Zogg Fire Illustrates California Fires Are Nothing to Mess Around With

Zogg Fire 10 miles west of Redding Monday evening from Hilltop Drive in Redding. Photo by Steve DuBois.

September 28, 2020:  Another day and I’m writing about another fire.

Stephen Pyne, the noted fire researcher and author, says we are entering the Pyrocene — the Age of Fire — and it sure feels like that.

My big concern today is the Zogg Fire, which started Sunday afternoon on Zogg Mine Road about 10 miles West of Redding.

You can see from the photo below that this fire was a major incident from the start. I think this photo was was taken about 15 minutes into the fire by one of the PG&E Alert Cams.

PG&E fire photo

PG&E has installed hundreds of cameras watching the wildlands in the area they serve. These cameras are a boon to firefighters, and anyone who lives in or near the wildland.

While I’m on the subject, thanks to PG&E for keeping the power going during this Red Flag Alert. Communications via cell, land line and internet are important for the safety and wellbeing of the people you serve.

Everyone in the Redding area is concerned about the Zogg Fire. I’ll try to be brief about it. As of Monday afternoon, the Zogg Fire fire was around 27,000 acres, and the major direction of spread was to the south and west.

Hopefully firefighters can stop the spread to the south before Cottonwood Creek. I give it a 50/50 chance.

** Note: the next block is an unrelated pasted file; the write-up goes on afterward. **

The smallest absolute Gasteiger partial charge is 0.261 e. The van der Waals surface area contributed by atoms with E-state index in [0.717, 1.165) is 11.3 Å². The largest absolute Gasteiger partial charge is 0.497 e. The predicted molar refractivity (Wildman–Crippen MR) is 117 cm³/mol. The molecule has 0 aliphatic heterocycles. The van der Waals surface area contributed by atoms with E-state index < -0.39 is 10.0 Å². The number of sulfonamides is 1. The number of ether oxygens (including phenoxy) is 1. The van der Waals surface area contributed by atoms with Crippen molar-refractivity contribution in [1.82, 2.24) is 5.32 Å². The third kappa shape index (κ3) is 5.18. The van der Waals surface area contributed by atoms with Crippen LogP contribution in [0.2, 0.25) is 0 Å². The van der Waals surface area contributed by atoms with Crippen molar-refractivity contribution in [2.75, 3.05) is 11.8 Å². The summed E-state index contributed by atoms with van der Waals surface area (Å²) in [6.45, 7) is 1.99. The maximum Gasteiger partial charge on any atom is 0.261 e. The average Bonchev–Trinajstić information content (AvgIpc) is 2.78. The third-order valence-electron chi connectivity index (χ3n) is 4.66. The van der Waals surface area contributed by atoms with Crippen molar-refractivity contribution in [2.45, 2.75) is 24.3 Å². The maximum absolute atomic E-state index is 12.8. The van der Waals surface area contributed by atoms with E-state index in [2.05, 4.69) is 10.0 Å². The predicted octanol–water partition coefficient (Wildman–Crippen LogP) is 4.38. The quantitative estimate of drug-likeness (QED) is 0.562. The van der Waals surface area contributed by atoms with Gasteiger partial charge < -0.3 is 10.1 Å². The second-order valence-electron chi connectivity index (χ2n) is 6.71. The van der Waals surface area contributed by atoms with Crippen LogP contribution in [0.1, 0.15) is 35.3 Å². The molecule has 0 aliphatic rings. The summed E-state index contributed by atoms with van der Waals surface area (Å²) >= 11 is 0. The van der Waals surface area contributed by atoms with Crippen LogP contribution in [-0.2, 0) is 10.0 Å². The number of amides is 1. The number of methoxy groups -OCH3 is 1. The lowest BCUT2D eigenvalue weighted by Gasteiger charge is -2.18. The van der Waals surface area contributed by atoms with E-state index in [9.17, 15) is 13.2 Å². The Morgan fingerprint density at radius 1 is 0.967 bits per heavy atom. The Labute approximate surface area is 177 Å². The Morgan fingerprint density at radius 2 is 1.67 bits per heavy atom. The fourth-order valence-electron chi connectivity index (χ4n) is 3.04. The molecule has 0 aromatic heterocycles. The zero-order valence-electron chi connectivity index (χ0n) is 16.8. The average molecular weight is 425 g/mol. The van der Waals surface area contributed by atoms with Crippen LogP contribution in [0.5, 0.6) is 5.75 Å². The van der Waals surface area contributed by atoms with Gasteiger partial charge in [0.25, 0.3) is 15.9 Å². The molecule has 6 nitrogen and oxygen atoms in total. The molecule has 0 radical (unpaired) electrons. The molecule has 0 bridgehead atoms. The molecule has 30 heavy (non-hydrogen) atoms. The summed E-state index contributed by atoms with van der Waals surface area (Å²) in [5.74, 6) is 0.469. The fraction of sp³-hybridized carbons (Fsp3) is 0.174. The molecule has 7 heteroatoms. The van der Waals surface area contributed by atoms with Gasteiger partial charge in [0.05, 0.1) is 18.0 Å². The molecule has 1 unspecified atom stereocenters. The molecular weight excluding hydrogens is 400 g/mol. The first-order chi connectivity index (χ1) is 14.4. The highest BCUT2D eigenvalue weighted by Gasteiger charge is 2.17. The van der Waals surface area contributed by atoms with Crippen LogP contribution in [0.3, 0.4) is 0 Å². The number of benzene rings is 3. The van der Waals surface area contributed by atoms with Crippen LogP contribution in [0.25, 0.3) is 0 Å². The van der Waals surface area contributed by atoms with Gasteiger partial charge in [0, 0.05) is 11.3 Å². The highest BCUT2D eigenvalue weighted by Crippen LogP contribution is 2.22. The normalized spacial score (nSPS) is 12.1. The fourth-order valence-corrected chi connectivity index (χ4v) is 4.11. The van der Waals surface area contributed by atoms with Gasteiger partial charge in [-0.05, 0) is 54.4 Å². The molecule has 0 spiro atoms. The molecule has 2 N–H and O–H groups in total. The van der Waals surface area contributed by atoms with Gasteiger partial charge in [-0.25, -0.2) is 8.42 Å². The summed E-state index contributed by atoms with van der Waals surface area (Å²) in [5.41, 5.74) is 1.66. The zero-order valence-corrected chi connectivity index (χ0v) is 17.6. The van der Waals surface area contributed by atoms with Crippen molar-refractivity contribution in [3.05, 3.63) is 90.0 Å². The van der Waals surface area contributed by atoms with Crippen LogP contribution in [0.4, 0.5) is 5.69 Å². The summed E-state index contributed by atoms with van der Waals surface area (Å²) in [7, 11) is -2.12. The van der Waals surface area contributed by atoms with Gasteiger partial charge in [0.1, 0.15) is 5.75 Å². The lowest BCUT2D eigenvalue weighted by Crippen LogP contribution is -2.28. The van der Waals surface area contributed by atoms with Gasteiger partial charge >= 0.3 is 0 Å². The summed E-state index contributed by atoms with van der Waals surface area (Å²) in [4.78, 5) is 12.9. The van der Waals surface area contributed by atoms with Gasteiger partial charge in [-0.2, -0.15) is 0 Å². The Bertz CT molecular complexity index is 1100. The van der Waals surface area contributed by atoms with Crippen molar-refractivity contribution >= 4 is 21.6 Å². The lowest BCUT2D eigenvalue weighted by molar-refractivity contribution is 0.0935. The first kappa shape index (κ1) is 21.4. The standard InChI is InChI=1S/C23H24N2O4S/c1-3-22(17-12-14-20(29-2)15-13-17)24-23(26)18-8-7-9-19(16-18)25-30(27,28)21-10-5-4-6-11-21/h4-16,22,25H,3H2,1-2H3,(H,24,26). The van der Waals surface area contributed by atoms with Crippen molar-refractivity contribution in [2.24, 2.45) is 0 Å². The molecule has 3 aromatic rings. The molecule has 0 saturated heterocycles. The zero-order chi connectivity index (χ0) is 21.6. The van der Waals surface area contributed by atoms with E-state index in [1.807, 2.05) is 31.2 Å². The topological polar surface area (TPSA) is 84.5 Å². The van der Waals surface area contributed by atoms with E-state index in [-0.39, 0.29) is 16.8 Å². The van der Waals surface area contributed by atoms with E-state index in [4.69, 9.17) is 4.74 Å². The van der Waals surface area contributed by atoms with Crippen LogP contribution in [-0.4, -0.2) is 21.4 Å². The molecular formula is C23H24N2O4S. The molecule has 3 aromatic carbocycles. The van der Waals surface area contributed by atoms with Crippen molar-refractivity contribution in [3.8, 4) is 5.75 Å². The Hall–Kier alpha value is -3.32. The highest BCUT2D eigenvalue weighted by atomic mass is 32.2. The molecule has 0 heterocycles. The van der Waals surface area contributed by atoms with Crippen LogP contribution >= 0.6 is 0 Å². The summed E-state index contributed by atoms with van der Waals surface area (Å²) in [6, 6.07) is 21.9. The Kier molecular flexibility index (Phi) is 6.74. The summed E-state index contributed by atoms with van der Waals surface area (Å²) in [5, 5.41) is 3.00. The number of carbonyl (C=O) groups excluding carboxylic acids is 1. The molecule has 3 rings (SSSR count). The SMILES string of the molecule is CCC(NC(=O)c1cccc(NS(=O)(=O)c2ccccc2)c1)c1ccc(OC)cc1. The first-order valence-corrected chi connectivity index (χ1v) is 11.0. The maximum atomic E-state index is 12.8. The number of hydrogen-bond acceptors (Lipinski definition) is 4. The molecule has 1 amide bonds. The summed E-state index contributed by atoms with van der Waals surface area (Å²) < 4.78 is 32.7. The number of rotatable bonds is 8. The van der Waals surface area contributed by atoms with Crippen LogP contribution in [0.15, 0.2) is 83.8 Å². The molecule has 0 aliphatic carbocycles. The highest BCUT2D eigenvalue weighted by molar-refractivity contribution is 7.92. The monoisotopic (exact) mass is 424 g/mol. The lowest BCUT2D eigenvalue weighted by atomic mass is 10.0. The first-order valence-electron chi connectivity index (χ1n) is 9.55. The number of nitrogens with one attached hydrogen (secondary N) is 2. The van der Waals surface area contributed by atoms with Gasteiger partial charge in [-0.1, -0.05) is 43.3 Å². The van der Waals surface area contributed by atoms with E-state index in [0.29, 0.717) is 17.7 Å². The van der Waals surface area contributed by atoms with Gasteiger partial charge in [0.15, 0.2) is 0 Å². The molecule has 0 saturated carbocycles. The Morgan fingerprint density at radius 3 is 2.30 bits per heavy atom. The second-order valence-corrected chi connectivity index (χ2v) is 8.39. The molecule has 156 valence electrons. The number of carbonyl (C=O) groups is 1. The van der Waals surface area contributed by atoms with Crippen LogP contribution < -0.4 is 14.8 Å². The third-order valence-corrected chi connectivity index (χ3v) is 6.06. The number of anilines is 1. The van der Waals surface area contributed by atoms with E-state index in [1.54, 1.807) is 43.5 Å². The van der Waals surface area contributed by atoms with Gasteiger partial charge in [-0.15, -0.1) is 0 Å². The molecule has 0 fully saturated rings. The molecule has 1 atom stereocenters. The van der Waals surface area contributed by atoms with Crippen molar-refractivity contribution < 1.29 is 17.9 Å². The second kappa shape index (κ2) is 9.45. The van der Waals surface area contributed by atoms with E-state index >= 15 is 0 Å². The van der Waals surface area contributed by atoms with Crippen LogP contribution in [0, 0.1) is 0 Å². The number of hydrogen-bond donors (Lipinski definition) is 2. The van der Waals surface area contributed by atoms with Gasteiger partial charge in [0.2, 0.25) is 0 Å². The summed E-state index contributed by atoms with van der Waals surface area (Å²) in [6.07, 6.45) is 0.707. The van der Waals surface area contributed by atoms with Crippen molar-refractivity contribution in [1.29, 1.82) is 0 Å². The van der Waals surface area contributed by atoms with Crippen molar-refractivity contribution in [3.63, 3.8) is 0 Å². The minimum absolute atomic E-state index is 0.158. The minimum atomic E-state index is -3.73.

These fires have been spotting long distance, and any gust of wind could wreck the plan at this stage. I don’t know if there is official evacuation orders for the Bowman Road country, but I’d sure be making a plan. The head of the fire is in light fuels, good dozer country.

I am also concerned about the heel of the fire in the upper Clear Creek area. That’s heavy fuel, and the fire can easily advance into the wind onto Mule Mountain and male a run south, endangering homes on Placer Road.

In other news, surprise surprise, the USFS lost control of the North Zone of the August Complex. FS Alaska IMT had conducted burnout operations on the north end of the fire in an attempt to hold Hwy 36. It proved to be an extremely ill-advised tactic, when the forecast north wind hit and the fire took off! The communities of Ruth and Forest Glenn are now in peril. Maybe in Alaska it’s a good idea to light fire into predicted Red Flag weather. I don’t know, but it sure as hell isn’t a good idea in these fuel conditions in California.

The Bear Fire escaped control efforts yesterday. The Bear Fire is part of the USFS PNF North Complex and is now threatening Paradise and Magalia. The Bear fire escaped FS control efforts 2 weeks ago.

There’s a lesson here. We simply can’t mess around with fire in California. Our fuels and population are such that the USFS Light Hand on the Land policy puts us in danger. Forest Service does not put fires out quickly; preferring hand crews and light touch to bulldozers. FS brings in teams from all over the US who don’t know the land, the fuels or the weather, and rotates them out after two weeks. In times of increasing fire danger these outdated policies have got to change.

Every Forest Service fire that they dally with ties up fire resources that could be used for emergency work. Air tankers, helicopters and hand crews are scarce resources. We should not tie them up on USFS Land Management exercises.


Monday 7 p.m. Zogg Fire Update

Royal Burnett is retired from the California Department of Forestry and has lived in Redding for 40 years.

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